To achieve this, the government has begun forcing smaller mines to close or be absorbed into state-owned companies, as Mr. Cheng’s Kanghe Coal Mining was. Last year, nearly 1,000 small collieries were shut, well in excess of the government’s target of 800, said Song Yuanming, deputy head of the State Administration of Coal Mine Safety.

    “Starting last year, the situation of coal supply exceeding domestic demand has become severe and it’s caused large losses among producers,” Mr. Song told reporters at a recent conference. To head off deeper losses, he said, “we must control domestic output and control imports.”

    The closures are part of a raft of policies to slim the industry by curtailing excess capacity, he said.

    More than 70% of China’s coal-mining companies are operating at a loss, with more than half cutting or delaying employee wages, the China Coal Industry Association said last year. It isn’t just small miners in Yu County.

    Blaming weak markets, the country’s largest producer, China Shenhua Energy Co. , in October posted an 18.5% fall in profit for the third quarter, its biggest decline in six years. It hasn’t disclosed full-year earnings yet. Last week, the country’s second-largest producer, China Coal Energy Co. , said it expects 2014 net profit to drop by as much as 85% compared with 2013.

    The government has also banned certain types of highly polluting coal starting this year, a move aimed mainly at restricting low-grade exports from Indonesia and Australia, analysts say.

    Chinese thermal-coal prices are at six-year lows, down 16% from the start of last year to 511 yuan ($82) a ton.

    For the moment, there are few markets to take up the slack. Japanese and Korean imports are static. Demand in Europe has fallen. India is importing more, but not enough to offset weaker demand elsewhere.

    But while a few producers have pared back output, Australia is still tipping rising volumes of thermal coal into the seaborne market. Many miners are forced to keep shipping fuel due to fixed infrastructure costs. When the coal industry was booming, many producers agreed to long-term deals—so-called take-or-pay contracts with rail and port operators—to lock in space at export terminals. Those agreements mean they would need to pay for access even if they were to cut production.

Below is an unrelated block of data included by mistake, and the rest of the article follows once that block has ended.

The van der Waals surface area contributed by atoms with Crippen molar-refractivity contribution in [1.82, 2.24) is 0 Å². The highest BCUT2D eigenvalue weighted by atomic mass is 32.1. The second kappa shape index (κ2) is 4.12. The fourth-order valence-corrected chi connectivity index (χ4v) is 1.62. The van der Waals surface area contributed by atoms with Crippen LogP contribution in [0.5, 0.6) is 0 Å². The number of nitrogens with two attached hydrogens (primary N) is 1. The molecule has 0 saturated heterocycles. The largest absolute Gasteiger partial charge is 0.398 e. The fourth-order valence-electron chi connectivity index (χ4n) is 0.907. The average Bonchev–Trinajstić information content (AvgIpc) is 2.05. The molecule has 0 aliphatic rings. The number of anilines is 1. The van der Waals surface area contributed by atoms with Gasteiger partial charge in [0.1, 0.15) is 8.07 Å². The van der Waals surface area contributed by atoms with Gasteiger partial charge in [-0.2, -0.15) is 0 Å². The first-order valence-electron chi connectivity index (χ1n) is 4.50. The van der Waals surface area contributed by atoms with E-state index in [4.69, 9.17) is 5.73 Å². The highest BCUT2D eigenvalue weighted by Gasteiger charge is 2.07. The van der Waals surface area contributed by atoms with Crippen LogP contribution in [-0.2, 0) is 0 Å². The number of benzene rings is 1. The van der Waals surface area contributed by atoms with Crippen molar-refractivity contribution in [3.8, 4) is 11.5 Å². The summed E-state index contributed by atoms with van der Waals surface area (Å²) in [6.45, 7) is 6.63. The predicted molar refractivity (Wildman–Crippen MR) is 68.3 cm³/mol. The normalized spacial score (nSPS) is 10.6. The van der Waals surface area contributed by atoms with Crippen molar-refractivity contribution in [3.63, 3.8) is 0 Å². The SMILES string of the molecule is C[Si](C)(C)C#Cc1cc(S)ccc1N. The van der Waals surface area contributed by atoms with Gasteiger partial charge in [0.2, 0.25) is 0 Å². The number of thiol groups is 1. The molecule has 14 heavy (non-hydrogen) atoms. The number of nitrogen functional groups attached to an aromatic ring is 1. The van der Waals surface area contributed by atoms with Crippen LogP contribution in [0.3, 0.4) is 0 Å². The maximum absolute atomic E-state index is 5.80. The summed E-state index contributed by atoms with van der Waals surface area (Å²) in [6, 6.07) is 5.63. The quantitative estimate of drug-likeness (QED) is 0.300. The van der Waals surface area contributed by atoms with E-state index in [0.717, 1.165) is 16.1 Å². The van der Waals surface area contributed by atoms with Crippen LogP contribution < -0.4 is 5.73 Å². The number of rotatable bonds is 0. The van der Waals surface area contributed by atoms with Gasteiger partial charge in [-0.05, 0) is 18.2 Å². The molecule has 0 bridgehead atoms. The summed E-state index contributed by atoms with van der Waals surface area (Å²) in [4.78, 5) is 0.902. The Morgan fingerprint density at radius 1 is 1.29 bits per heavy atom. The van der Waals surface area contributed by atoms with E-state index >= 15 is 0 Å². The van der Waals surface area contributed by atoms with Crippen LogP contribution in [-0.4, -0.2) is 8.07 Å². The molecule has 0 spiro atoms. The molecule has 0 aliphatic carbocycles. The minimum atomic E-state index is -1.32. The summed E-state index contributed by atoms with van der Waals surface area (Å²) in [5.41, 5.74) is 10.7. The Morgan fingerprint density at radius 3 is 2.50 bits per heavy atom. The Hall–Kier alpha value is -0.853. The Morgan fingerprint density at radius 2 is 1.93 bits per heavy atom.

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    Output likely fell 2.5% in 2014, in first decline in 14 years.

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    HONG KONG— Alibaba Group Holding Ltd. Executive Chairman Jack Ma said Monday the company’s financial affiliate should go public but he hasn’t decided on a timetable or a listing location.

    His comments came after Bloomberg reported last week, citing unnamed sources, that Zhejiang Ant Small & Micro Financial Services Group which contains Alibaba’s Alipay payment processing and financial services arm is planning for an initial public offering that could take place next year.

    “I think Ant Financial should go public but it is still a baby,” Mr. Ma said on the sidelines of an event for young entrepreneurs. “I haven’t considered when and where to list the operation.”

    In his first public comments on accusations by a Chinese regulator that Alibaba’s e-commerce platforms sell fake products, Mr. Ma said: “we don’t want to be understood by the world that Taobao is selling fake products.”

    The Chinese e-commerce giant’s spat with the country’s regulator known as the State Administration for Industry and Commerce started with a white paper made public on Wednesday accusing Alibaba of failing to crack down on the sale of fake goods, bribery and other illegal activity on its sites.

    SAIC oversees a broad array of matters involving market order in China. That includes certain business licenses as well as trademark administration.

    The Hangzhou-based company has long grappled with allegations that its biggest e-commerce platform Taobao is home to a large number of counterfeit products.

    Separately, in a statement the Chinese e-commerce giant also said it is spending 1 billion Hong Kong dollars (US$129 million) to create the Alibaba Hong Kong Young Enterpreneurs Foundation to help select Hong Kong startups build their businesses through Alibaba platforms.

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    Executive chairman says Ant Financial is still in its infancy.